South Korea recorded a current account deficit in January for the first time in nearly two years as the eurozone debt crisis and the faltering US economy depressed exports, the central bank said Tuesday.
The account -- the broadest measure of trade with the world -- saw a $772 million shortfall compared with a revised $2.81 billion surplus in December.
The January figure marked the first deficit since February 2010, when the country ran a shortfall of $549 million.
The goods account, which measures imports and exports, had a deficit of $1.42 billion in January compared to a surplus of $2.7 billion in December.
The central Bank of Korea attributed the trade deficit to poor exports of ships, telecommunications devices and display panels, along with fewer working days in the month due to the Lunar New Year holiday.
Exports to Europe fell 38 percent in January year-on-year compared to a 20 percent fall in December.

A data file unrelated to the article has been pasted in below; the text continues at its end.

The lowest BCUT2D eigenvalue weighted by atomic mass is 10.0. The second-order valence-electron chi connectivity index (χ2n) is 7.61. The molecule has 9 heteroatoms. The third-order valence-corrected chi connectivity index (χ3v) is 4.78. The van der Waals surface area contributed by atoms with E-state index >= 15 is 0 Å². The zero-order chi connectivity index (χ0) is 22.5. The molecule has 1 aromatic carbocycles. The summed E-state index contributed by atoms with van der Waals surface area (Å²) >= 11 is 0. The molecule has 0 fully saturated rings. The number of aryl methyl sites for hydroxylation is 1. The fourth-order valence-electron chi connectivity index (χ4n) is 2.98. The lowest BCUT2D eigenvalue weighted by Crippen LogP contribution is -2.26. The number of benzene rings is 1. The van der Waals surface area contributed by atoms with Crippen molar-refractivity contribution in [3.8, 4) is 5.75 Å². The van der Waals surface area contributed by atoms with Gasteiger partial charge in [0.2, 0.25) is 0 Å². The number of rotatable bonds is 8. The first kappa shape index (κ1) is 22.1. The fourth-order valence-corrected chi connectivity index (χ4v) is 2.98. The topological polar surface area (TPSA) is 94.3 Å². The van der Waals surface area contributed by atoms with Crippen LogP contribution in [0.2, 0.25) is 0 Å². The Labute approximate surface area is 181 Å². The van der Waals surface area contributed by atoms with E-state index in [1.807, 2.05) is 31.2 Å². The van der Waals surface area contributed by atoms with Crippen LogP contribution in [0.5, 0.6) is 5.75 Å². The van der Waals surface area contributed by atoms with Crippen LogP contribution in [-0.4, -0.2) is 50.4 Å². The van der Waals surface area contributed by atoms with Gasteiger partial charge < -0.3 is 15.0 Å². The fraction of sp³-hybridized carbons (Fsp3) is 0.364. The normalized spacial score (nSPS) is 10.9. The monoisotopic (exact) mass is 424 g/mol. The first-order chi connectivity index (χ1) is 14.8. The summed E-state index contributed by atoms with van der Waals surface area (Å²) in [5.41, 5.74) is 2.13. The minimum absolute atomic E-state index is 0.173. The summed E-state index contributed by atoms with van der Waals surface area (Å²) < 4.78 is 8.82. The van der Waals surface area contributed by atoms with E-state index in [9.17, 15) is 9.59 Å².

The bank and analysts expect the current account to return to the black in February.
"Exports of automobiles and steel products are strong and there are more working days in February, which will help the country run a current account surplus that's more than enough to cover January's deficit," senior bank official Yang Jae-Ryong told reporters.
Exports to emerging economies would offset the decline in shipments to Europe, he said.
The deficit in the travel account was $810 million in January, widening from a gap of $350 million, on increased overseas trips during the winter holiday season.
January's primary income account, which records wages for foreign workers and dividend payments overseas, saw a surplus of $1.19 billion from $490 million in December.
Overall this year, the bank expects the current account surplus to fall to around $13 billion from $27.65 billion in 2011.
-- Dow Jones Newswires contributed to this report --